Friday, September 04, 2009

The wind of the sixties

It is hard to understand what happened in the sixth decade of last century, inside and outside the Church.

It was undoubtedly a cultural revolution. But why?

We were all swept away by a wave of optimism, which soon turned into bitter disappointment.

Speaking of the Church: Vatican II, instead of the hoped for renewal of Spirit, uniting all Christians in charity, opened the door to the spirit of disunion of a house torn inside by strife.

Outside of the Church, the catchword of the time, "make love not war", came to mean a liberation of sexuality which turned love into a private war.

Of course I exaggerate. But one thing is sure. Publically, we are not able to say any more why a man should love a woman, and vice versa. Our democratic ideology has declared man and woman equal, so that anybody can love anybody, their respective sex making no difference.

By the way, also in San Paul we can find a statement of this tenor, where all differences disappear, and there is no man and woman. But it is only so because they are equal… in Christ: i.e., in the capability of overcoming their limits by the reciprocal gift of life. Which is fecund of new life, thanks to their difference.

That's it: a scientist friend of mine pointed out for me that only there is life in nature where there is difference. Whoever has some notion of physics knows this as the second law of thermodynamics. The beauty of it, is that in such a description of the order of things we can recognize a prescription of how to keep things in order… among ourselves. All bodily differences, of sex and age, become meaningful for our participation in life.

Here you have the sense of natural law, destroyed in the abstract affirmation of all people's equality, indifferent to the things of the body.

Eric Voegelin (mentioned with a long quotation by Lazy Disciple in a previous post) branded all the evil of our time "Gnosticism". I can follow his lead, and recall that one of the main marks of Gnosticism (a religious movement of the early Christian centuries antagonistic to orthodox Christianity) was precisely the demeaning of the body. To which it could be objected that it is right the opposite of what we do, because we don't demean the body, but rather exalt it. But are we sure that that is what we really do? No, I don't think so. The body we appreciate is that, so to speak, of fitness, of fashion and sports magazines. So that all that makes unfit can be a good reason to keep from birth or to accelerate death.

Usually our time is accused of materialism. I'd like to try a different qualification: it not so much materialism that plagues us, but superspiritualism, non identification with one's own body, as way of prticipating to the body politic. It just remains as a kind of biological property, one feels free of using as he pleases.

Superspiritualism was the wind that swept the Sixties.

To say so can help perhaps to understand how come Vatican II had such an unexpected aftermath.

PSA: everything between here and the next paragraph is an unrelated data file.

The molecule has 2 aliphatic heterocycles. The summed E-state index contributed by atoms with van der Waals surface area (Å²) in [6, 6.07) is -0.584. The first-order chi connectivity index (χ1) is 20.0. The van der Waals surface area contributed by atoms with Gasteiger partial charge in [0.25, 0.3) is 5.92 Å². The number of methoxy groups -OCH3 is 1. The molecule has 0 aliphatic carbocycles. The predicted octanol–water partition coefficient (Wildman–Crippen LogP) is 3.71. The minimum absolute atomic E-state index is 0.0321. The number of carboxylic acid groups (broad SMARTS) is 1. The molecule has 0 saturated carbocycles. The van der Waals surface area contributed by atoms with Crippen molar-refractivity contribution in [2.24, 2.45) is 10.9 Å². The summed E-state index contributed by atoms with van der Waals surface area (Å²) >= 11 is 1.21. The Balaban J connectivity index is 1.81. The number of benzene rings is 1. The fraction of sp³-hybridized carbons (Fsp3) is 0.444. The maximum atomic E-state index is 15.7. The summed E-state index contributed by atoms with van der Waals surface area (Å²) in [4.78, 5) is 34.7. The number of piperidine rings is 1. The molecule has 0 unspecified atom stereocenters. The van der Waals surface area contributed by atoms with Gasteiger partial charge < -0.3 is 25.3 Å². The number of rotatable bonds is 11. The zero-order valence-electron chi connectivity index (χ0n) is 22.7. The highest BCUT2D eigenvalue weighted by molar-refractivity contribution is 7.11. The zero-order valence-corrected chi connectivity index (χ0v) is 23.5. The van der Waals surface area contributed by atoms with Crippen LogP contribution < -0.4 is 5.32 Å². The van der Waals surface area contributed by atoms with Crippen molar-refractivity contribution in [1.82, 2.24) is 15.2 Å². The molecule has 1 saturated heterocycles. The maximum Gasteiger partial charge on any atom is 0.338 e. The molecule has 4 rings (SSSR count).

Lazy Disciple said...

Dear Humbly,

You write, "Publically [sic], we are not able to say any more why a man should love a woman. Our democratic ideology has declared man and woman equal, so that anybody can love anybody, their respective sex making no difference."

In our conversations, we are able to use, without further explanation, the language of equality in the context of the Sixties and the apotheosis of Modernity.

This is because we know of and are on guard against the tendency to understand "equality" as "sameness".

The strange thing here is that our decision as a society to recognize that certain physical differences are juridically irrelevant, e.g. that having the primary genitalia on the inside is not an impediment to full participation in the political life of the community, is predicated on an understanding of the ontological equality of males and females, an equality that is rooted in the rational nature they share as human beings.

To say, on the other hand, that men and women are equal, and to mean by this that they are the same, so that a woman might, e.g. marry a woman, or a man another man, is only possible to the extent that we as a society have committed ourselves to the idea that physical differences are merely accidental (in the technical sense, I hope it is clear). This commitment, however, will ultimately cut us off from the idea of human nature, and so in a very specific way: it entails the position of human positive law above our rational capacity to grasp, with howsoever much difficulty, the essence of things - it vacates our claim to be able intelligently to penetrate the order of being.

In short, the problem is not with the notion of equality, as such: it is with the equation of equality with sameness.


Humbly Presumptuous said...

Of course. But I didn't want to go into such sophisticated words differenciations as that between "equality" and "sameness", but show the danger lying in the very use of "equal".